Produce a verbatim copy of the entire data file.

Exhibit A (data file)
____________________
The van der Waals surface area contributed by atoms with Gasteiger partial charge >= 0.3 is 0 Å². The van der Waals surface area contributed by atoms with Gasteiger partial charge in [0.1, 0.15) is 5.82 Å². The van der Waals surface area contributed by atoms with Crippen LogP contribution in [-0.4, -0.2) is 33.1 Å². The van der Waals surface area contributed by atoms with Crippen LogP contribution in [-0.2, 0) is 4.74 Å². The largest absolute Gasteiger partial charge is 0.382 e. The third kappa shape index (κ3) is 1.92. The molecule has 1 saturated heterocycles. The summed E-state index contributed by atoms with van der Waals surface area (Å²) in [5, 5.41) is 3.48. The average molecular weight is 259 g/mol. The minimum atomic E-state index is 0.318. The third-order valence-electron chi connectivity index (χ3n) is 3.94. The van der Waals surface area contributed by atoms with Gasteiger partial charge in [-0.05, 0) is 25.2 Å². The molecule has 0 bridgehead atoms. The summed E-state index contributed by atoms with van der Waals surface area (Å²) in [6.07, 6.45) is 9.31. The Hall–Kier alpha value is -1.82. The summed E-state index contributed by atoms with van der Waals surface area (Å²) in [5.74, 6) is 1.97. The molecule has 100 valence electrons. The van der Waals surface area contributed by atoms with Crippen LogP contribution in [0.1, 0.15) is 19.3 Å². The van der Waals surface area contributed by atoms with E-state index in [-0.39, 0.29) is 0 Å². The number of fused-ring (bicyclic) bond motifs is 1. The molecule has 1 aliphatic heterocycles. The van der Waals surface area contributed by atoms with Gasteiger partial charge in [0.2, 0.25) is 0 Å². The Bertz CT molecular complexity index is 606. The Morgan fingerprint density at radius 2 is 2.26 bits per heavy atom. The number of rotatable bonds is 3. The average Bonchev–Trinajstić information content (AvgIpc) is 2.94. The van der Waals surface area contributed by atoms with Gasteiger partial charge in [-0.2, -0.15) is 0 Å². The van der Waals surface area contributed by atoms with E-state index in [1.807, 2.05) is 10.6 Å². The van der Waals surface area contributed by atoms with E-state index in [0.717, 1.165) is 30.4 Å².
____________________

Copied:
The van der Waals surface area contributed by atoms with Gasteiger partial charge >= 0.3 is 0 Å². The van der Waals surface area contributed by atoms with Gasteiger partial charge in [0.1, 0.15) is 5.82 Å². The van der Waals surface area contributed by atoms with Crippen LogP contribution in [-0.4, -0.2) is 33.1 Å². The van der Waals surface area contributed by atoms with Crippen LogP contribution in [-0.2, 0) is 4.74 Å². The largest absolute Gasteiger partial charge is 0.382 e. The third kappa shape index (κ3) is 1.92. The molecule has 1 saturated heterocycles. The summed E-state index contributed by atoms with van der Waals surface area (Å²) in [5, 5.41) is 3.48. The average molecular weight is 259 g/mol. The minimum atomic E-state index is 0.318. The third-order valence-electron chi connectivity index (χ3n) is 3.94. The van der Waals surface area contributed by atoms with Gasteiger partial charge in [-0.05, 0) is 25.2 Å². The molecule has 0 bridgehead atoms. The summed E-state index contributed by atoms with van der Waals surface area (Å²) in [6.07, 6.45) is 9.31. The Hall–Kier alpha value is -1.82. The summed E-state index contributed by atoms with van der Waals surface area (Å²) in [5.74, 6) is 1.97. The molecule has 100 valence electrons. The van der Waals surface area contributed by atoms with Crippen LogP contribution in [0.1, 0.15) is 19.3 Å². The van der Waals surface area contributed by atoms with E-state index in [-0.39, 0.29) is 0 Å². The number of fused-ring (bicyclic) bond motifs is 1. The molecule has 1 aliphatic heterocycles. The van der Waals surface area contributed by atoms with Gasteiger partial charge in [0.2, 0.25) is 0 Å². The Bertz CT molecular complexity index is 606. The Morgan fingerprint density at radius 2 is 2.26 bits per heavy atom. The number of rotatable bonds is 3. The average Bonchev–Trinajstić information content (AvgIpc) is 2.94. The van der Waals surface area contributed by atoms with Gasteiger partial charge in [-0.2, -0.15) is 0 Å². The van der Waals surface area contributed by atoms with E-state index in [1.807, 2.05) is 10.6 Å². The van der Waals surface area contributed by atoms with E-state index in [0.717, 1.165) is 30.4 Å².